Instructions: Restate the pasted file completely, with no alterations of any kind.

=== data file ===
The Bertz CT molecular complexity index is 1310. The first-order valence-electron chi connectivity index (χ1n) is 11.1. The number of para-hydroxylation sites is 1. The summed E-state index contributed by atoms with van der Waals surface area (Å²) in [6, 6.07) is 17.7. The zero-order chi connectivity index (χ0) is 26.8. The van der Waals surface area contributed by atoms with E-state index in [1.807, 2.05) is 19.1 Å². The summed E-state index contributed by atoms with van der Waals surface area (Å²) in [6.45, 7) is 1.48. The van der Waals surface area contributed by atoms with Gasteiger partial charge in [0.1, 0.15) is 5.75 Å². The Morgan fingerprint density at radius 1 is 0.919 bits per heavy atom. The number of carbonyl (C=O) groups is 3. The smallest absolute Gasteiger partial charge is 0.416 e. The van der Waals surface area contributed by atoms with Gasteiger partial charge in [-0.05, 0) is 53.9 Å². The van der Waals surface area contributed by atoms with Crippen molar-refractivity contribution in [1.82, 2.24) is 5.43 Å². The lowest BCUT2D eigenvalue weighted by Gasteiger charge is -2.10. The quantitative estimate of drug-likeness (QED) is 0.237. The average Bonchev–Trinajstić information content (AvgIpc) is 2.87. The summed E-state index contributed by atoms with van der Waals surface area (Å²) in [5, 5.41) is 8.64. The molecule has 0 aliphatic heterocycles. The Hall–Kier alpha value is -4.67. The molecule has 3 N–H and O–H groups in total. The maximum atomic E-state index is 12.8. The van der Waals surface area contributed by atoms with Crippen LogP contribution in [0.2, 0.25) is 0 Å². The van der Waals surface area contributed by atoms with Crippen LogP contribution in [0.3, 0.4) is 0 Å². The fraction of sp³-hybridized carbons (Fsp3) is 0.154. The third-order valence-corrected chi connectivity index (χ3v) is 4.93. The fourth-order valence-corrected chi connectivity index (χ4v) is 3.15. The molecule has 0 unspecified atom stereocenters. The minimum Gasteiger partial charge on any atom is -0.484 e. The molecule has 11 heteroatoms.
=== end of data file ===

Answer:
The Bertz CT molecular complexity index is 1310. The first-order valence-electron chi connectivity index (χ1n) is 11.1. The number of para-hydroxylation sites is 1. The summed E-state index contributed by atoms with van der Waals surface area (Å²) in [6, 6.07) is 17.7. The zero-order chi connectivity index (χ0) is 26.8. The van der Waals surface area contributed by atoms with E-state index in [1.807, 2.05) is 19.1 Å². The summed E-state index contributed by atoms with van der Waals surface area (Å²) in [6.45, 7) is 1.48. The van der Waals surface area contributed by atoms with Gasteiger partial charge in [0.1, 0.15) is 5.75 Å². The Morgan fingerprint density at radius 1 is 0.919 bits per heavy atom. The number of carbonyl (C=O) groups is 3. The smallest absolute Gasteiger partial charge is 0.416 e. The van der Waals surface area contributed by atoms with Gasteiger partial charge in [-0.05, 0) is 53.9 Å². The van der Waals surface area contributed by atoms with Crippen molar-refractivity contribution in [1.82, 2.24) is 5.43 Å². The lowest BCUT2D eigenvalue weighted by Gasteiger charge is -2.10. The quantitative estimate of drug-likeness (QED) is 0.237. The average Bonchev–Trinajstić information content (AvgIpc) is 2.87. The summed E-state index contributed by atoms with van der Waals surface area (Å²) in [5, 5.41) is 8.64. The molecule has 0 aliphatic heterocycles. The Hall–Kier alpha value is -4.67. The molecule has 3 N–H and O–H groups in total. The maximum atomic E-state index is 12.8. The van der Waals surface area contributed by atoms with Crippen LogP contribution in [0.2, 0.25) is 0 Å². The van der Waals surface area contributed by atoms with Crippen LogP contribution in [0.3, 0.4) is 0 Å². The fraction of sp³-hybridized carbons (Fsp3) is 0.154. The third-order valence-corrected chi connectivity index (χ3v) is 4.93. The fourth-order valence-corrected chi connectivity index (χ4v) is 3.15. The molecule has 0 unspecified atom stereocenters. The minimum Gasteiger partial charge on any atom is -0.484 e. The molecule has 11 heteroatoms.